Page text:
TDP-43 proteinopathy: tracing the roots of a newly classified neurodegenerative disease
Kornfield, James M.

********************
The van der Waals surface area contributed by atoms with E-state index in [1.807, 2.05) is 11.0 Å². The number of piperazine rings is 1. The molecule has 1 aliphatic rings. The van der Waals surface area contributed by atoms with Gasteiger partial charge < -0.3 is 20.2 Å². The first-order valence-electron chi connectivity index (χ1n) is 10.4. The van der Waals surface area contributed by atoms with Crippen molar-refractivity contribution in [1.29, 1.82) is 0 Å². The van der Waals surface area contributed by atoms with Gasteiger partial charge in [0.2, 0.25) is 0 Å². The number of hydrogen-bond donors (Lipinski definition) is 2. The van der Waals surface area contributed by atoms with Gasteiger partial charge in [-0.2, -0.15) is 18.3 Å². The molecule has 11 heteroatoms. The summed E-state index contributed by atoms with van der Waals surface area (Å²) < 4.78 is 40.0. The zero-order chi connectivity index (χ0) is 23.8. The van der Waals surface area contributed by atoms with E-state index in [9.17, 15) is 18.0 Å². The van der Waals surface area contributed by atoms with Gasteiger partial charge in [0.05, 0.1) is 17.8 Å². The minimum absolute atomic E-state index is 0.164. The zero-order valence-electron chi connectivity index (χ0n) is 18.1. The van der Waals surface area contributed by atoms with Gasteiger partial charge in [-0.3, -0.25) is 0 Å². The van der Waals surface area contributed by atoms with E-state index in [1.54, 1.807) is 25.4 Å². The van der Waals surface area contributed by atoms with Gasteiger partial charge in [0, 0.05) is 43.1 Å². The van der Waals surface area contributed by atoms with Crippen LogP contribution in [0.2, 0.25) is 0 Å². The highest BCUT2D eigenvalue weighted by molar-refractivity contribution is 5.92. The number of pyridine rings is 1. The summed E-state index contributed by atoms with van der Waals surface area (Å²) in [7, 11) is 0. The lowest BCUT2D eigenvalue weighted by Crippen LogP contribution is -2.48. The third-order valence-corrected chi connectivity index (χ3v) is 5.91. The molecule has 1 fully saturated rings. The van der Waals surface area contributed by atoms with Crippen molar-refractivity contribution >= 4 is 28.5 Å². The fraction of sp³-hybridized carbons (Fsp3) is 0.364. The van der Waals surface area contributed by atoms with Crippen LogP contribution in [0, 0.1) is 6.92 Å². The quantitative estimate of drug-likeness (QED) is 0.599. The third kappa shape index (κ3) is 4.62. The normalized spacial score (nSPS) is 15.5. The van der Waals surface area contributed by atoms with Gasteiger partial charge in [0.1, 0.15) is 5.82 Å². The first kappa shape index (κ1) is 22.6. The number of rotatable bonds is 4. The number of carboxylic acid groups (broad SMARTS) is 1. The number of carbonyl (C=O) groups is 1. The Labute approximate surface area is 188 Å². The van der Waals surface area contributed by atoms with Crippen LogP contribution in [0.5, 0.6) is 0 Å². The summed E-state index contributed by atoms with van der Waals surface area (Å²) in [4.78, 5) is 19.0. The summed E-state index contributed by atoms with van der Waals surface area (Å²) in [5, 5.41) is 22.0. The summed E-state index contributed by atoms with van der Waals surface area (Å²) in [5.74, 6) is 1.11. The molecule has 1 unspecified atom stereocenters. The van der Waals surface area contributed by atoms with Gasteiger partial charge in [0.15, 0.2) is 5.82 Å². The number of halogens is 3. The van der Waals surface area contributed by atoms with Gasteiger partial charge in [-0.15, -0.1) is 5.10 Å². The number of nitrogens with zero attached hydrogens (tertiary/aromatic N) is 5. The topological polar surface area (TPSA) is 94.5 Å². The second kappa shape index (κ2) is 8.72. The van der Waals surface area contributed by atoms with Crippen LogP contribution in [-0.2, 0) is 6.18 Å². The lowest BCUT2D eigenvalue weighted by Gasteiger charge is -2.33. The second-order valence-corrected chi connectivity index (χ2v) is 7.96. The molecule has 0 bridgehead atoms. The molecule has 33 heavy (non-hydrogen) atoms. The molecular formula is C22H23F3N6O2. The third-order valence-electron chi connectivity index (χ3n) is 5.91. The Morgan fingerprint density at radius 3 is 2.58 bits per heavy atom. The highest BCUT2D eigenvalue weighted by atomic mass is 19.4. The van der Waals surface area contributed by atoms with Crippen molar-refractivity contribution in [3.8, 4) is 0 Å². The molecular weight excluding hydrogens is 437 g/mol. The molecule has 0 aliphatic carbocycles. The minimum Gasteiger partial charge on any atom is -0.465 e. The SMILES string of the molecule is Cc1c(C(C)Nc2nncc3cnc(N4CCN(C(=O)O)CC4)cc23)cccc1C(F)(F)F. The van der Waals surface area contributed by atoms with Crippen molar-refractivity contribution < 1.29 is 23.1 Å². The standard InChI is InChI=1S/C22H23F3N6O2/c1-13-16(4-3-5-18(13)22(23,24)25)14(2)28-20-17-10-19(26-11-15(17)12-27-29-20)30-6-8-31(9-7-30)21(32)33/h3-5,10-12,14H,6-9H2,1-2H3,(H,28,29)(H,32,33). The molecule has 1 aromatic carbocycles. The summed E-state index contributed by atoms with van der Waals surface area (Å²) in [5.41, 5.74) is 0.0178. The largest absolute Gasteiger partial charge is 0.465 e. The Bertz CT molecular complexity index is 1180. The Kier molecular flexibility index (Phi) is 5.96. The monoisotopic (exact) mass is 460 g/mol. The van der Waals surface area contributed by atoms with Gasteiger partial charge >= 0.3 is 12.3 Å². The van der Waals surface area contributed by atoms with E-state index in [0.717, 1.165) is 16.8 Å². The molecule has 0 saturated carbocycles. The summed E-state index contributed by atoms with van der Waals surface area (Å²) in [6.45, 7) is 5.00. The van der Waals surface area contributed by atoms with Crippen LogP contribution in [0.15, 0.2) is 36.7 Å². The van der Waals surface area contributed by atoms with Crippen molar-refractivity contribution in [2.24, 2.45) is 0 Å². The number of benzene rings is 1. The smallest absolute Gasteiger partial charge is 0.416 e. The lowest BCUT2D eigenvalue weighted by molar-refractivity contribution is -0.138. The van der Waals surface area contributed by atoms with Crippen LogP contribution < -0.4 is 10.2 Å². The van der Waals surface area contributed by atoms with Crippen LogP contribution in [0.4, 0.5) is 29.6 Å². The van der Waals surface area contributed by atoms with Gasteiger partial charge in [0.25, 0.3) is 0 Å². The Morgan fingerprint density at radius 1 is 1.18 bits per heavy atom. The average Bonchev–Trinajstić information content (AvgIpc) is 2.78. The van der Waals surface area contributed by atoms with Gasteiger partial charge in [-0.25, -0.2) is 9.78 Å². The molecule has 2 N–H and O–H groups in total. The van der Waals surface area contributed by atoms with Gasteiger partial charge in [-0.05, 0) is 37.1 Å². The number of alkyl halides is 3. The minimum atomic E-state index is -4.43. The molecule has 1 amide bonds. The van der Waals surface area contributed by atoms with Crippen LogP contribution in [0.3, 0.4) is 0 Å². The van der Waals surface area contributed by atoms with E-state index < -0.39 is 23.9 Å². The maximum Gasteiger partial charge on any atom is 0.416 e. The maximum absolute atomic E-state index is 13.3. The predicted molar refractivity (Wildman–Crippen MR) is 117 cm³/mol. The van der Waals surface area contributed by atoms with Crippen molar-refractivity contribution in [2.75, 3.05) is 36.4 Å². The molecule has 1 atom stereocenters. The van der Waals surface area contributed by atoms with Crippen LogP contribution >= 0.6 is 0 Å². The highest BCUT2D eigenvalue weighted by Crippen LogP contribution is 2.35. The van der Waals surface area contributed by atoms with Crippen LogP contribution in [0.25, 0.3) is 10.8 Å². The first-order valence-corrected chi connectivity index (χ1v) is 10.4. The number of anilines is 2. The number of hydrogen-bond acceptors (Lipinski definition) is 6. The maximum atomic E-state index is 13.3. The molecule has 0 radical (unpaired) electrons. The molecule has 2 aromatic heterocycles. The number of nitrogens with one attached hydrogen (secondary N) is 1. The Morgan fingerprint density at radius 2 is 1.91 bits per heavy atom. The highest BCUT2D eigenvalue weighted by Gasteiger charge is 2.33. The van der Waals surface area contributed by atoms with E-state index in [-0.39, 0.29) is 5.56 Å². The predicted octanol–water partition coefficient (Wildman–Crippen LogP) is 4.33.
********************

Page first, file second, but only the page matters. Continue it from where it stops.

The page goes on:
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TAR DNA Binding Protein-43 (TDP-43) proteinopathy is a disease pathology that underlies a broad field of neurodegenerative disorders. Most prominently, TDP-43 aggregates are the hallmark of Amyotrophic Lateral Sclerosis (ALS) and Frontotemporal Lobar Degeneration (FTLD). The implication of TDP-43 in ALS, in particular, has helped initiate a cascade of research to determine the properties of the previously obscure protein. From these studies, it is now known that TDP-43 is a DNA and RNA binding protein, important for the splicing and regulation of many transcripts. In the disease state, TDP-43 is modified in a way that fuels its accumulation into cytoplasmic aggregates called inclusions. This paper will delineate the current understanding of the mechanisms behind TDP-43 proteinopathy and the resultant clinical conditions. The body of evidence firmly supports a clinical spectrum of TDP-43 proteinopathy that ranges between pure motor neuron disease (MND) and pure frontotemporal dementia (FTD). It also appears that the root cause of neurodegeneration in these disorders comes about through a combination of a gain of toxic function and a loss of normal TDP-43. Continued research into the molecular processes leading to the capitulation of TDP-43 holds great promise for the development of new drug targets to help treat the spectrum of TDP-43 proteinopathy.
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